But what got lost in this debate, argue Matt Gross, Theodore Ross and Nathan Thornburgh in a piece for The Atlantic, is how working dads are affected by the policy.
Thornburgh wrote that "fathers have even greater work-life conflict issues than mothers." He points to an HBR study that shows "99 percent of fathers surveyed said that their managers had the same or higher work expectations of them after they had a child. ... Women don't get enough accommodation after their children are born; men don't get any."
But should companies care so much about employees' personal lives?
Former Yahoo employees told Business Insider that Mayer was right for implementing the ban because Yahooers just weren't working when they said they were. And in the end, Mayer — as CEO — needs to do what is best for the company. When she realized that employees were abusing their flexible work schedules, she acted as head of a company, not a working mother.
"That office was my savior ... that's where things get done, where I have the time and head space to think and act in the ways that allow me to earn the money that goes toward the kids' clothes and diapers and food. And, I should add, that provides me with a sense of fulfillment—a feeling of challenges accepted and overcome.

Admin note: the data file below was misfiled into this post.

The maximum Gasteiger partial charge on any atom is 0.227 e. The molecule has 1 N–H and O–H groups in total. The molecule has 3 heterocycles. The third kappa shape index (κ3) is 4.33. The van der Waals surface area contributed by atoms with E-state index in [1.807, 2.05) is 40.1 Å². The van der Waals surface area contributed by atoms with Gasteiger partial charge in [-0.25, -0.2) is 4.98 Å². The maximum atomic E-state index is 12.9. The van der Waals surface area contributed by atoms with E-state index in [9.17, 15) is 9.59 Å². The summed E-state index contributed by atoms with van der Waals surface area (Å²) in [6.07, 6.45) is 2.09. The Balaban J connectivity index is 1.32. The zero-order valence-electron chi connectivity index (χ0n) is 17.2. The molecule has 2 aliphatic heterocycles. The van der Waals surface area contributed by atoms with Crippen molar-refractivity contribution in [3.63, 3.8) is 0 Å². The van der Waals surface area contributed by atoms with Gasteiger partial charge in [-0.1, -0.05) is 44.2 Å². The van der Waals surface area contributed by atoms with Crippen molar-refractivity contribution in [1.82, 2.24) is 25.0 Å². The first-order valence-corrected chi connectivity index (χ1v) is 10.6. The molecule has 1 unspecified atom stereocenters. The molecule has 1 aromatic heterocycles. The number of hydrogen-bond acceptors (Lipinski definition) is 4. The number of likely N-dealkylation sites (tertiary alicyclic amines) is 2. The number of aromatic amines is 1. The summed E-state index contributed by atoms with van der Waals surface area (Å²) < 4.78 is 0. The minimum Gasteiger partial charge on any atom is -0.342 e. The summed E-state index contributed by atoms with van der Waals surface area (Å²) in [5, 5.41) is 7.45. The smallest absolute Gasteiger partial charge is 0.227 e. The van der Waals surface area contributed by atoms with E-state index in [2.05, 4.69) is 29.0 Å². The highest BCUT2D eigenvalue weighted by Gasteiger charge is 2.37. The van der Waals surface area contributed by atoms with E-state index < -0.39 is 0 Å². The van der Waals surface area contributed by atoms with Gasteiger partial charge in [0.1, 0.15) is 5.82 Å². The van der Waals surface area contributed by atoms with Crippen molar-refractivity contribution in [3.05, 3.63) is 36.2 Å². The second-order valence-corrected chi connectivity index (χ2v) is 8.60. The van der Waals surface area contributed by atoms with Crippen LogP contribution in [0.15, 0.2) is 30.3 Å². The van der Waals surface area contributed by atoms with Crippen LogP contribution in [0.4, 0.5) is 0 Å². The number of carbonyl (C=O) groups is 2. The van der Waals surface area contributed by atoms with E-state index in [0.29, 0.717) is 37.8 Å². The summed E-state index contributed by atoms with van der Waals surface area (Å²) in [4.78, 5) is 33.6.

"... I like to work at work —it lets me separate that me from the other me, the dad I am when the sun goes down from the guy who's charged with steering a publication into the future. Neither my family nor my co-workers should have to deal with the other guy. I certainly wouldn't want to."
No matter where you stand on the telecommuting issue, Mayer's decision to ban Yahoo's employees from this option shouldn't be seen as an attack on working moms because, as Gross, Ross and Thornburgh point out, dads want balance in their work and home lives as well. The bottom line is that Mayer did what she thought was best for Yahoo and if she wasn't ready to make that her priority, she shouldn't have taken that CEO seat.
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